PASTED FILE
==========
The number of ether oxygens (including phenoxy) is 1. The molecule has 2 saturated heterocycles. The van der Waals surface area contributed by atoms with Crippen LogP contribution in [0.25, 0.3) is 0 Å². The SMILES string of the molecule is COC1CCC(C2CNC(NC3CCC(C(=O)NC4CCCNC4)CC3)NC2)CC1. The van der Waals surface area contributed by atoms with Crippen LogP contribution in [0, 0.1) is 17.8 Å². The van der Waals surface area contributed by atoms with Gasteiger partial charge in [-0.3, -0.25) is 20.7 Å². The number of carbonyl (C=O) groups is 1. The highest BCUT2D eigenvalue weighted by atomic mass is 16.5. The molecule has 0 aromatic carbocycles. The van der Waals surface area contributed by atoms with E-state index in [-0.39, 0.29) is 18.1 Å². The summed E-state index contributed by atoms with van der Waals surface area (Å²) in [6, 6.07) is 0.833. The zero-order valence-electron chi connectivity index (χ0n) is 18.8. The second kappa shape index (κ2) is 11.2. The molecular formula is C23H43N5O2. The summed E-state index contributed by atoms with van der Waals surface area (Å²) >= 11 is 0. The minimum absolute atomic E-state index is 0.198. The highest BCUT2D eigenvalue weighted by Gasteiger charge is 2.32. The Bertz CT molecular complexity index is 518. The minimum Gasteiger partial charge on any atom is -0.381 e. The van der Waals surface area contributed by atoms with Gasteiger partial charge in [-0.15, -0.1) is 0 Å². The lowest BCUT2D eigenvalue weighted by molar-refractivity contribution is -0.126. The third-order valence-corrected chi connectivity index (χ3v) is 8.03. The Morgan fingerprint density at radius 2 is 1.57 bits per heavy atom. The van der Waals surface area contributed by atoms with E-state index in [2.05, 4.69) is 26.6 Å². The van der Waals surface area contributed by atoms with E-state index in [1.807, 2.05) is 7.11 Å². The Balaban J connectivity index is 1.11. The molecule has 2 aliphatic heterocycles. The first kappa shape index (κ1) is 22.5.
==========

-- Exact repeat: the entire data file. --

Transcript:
The number of ether oxygens (including phenoxy) is 1. The molecule has 2 saturated heterocycles. The van der Waals surface area contributed by atoms with Crippen LogP contribution in [0.25, 0.3) is 0 Å². The SMILES string of the molecule is COC1CCC(C2CNC(NC3CCC(C(=O)NC4CCCNC4)CC3)NC2)CC1. The van der Waals surface area contributed by atoms with Crippen LogP contribution in [0, 0.1) is 17.8 Å². The van der Waals surface area contributed by atoms with Gasteiger partial charge in [-0.3, -0.25) is 20.7 Å². The number of carbonyl (C=O) groups is 1. The highest BCUT2D eigenvalue weighted by atomic mass is 16.5. The molecule has 0 aromatic carbocycles. The van der Waals surface area contributed by atoms with E-state index in [-0.39, 0.29) is 18.1 Å². The summed E-state index contributed by atoms with van der Waals surface area (Å²) in [6, 6.07) is 0.833. The zero-order valence-electron chi connectivity index (χ0n) is 18.8. The second kappa shape index (κ2) is 11.2. The molecular formula is C23H43N5O2. The summed E-state index contributed by atoms with van der Waals surface area (Å²) >= 11 is 0. The minimum absolute atomic E-state index is 0.198. The highest BCUT2D eigenvalue weighted by Gasteiger charge is 2.32. The Bertz CT molecular complexity index is 518. The minimum Gasteiger partial charge on any atom is -0.381 e. The van der Waals surface area contributed by atoms with Gasteiger partial charge in [-0.15, -0.1) is 0 Å². The lowest BCUT2D eigenvalue weighted by molar-refractivity contribution is -0.126. The third-order valence-corrected chi connectivity index (χ3v) is 8.03. The Morgan fingerprint density at radius 2 is 1.57 bits per heavy atom. The van der Waals surface area contributed by atoms with E-state index in [2.05, 4.69) is 26.6 Å². The van der Waals surface area contributed by atoms with E-state index in [1.807, 2.05) is 7.11 Å². The Balaban J connectivity index is 1.11. The molecule has 2 aliphatic heterocycles. The first kappa shape index (κ1) is 22.5.